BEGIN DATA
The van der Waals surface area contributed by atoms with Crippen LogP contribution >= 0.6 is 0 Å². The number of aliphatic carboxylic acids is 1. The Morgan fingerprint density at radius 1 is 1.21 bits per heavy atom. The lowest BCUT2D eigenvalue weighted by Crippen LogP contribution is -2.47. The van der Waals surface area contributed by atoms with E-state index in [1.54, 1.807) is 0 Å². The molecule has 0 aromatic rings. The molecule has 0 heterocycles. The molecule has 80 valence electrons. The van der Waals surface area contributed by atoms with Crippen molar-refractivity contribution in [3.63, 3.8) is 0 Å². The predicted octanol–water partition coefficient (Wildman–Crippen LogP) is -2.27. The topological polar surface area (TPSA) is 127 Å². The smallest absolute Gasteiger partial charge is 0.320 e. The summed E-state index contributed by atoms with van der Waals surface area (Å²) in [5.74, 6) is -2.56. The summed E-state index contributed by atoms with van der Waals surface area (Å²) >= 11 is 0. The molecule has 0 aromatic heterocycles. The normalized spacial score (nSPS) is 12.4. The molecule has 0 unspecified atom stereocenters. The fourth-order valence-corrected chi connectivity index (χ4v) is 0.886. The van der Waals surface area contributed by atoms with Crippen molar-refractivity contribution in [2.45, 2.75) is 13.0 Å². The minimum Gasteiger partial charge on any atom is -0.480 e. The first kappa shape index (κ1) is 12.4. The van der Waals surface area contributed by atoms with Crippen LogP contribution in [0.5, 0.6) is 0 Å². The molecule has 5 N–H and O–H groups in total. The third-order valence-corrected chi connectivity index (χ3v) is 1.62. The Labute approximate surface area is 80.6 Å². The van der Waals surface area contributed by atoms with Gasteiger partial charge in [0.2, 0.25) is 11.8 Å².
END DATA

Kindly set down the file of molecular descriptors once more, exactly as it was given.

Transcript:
The van der Waals surface area contributed by atoms with Crippen LogP contribution >= 0.6 is 0 Å². The number of aliphatic carboxylic acids is 1. The Morgan fingerprint density at radius 1 is 1.21 bits per heavy atom. The lowest BCUT2D eigenvalue weighted by Crippen LogP contribution is -2.47. The van der Waals surface area contributed by atoms with E-state index in [1.54, 1.807) is 0 Å². The molecule has 0 aromatic rings. The molecule has 0 heterocycles. The molecule has 80 valence electrons. The van der Waals surface area contributed by atoms with Crippen molar-refractivity contribution in [3.63, 3.8) is 0 Å². The predicted octanol–water partition coefficient (Wildman–Crippen LogP) is -2.27. The topological polar surface area (TPSA) is 127 Å². The smallest absolute Gasteiger partial charge is 0.320 e. The summed E-state index contributed by atoms with van der Waals surface area (Å²) in [5.74, 6) is -2.56. The summed E-state index contributed by atoms with van der Waals surface area (Å²) >= 11 is 0. The molecule has 0 aromatic heterocycles. The normalized spacial score (nSPS) is 12.4. The molecule has 0 unspecified atom stereocenters. The fourth-order valence-corrected chi connectivity index (χ4v) is 0.886. The van der Waals surface area contributed by atoms with Crippen molar-refractivity contribution in [2.45, 2.75) is 13.0 Å². The minimum Gasteiger partial charge on any atom is -0.480 e. The first kappa shape index (κ1) is 12.4. The van der Waals surface area contributed by atoms with Crippen LogP contribution in [0.5, 0.6) is 0 Å². The molecule has 5 N–H and O–H groups in total. The third-order valence-corrected chi connectivity index (χ3v) is 1.62. The Labute approximate surface area is 80.6 Å². The van der Waals surface area contributed by atoms with Gasteiger partial charge in [0.2, 0.25) is 11.8 Å².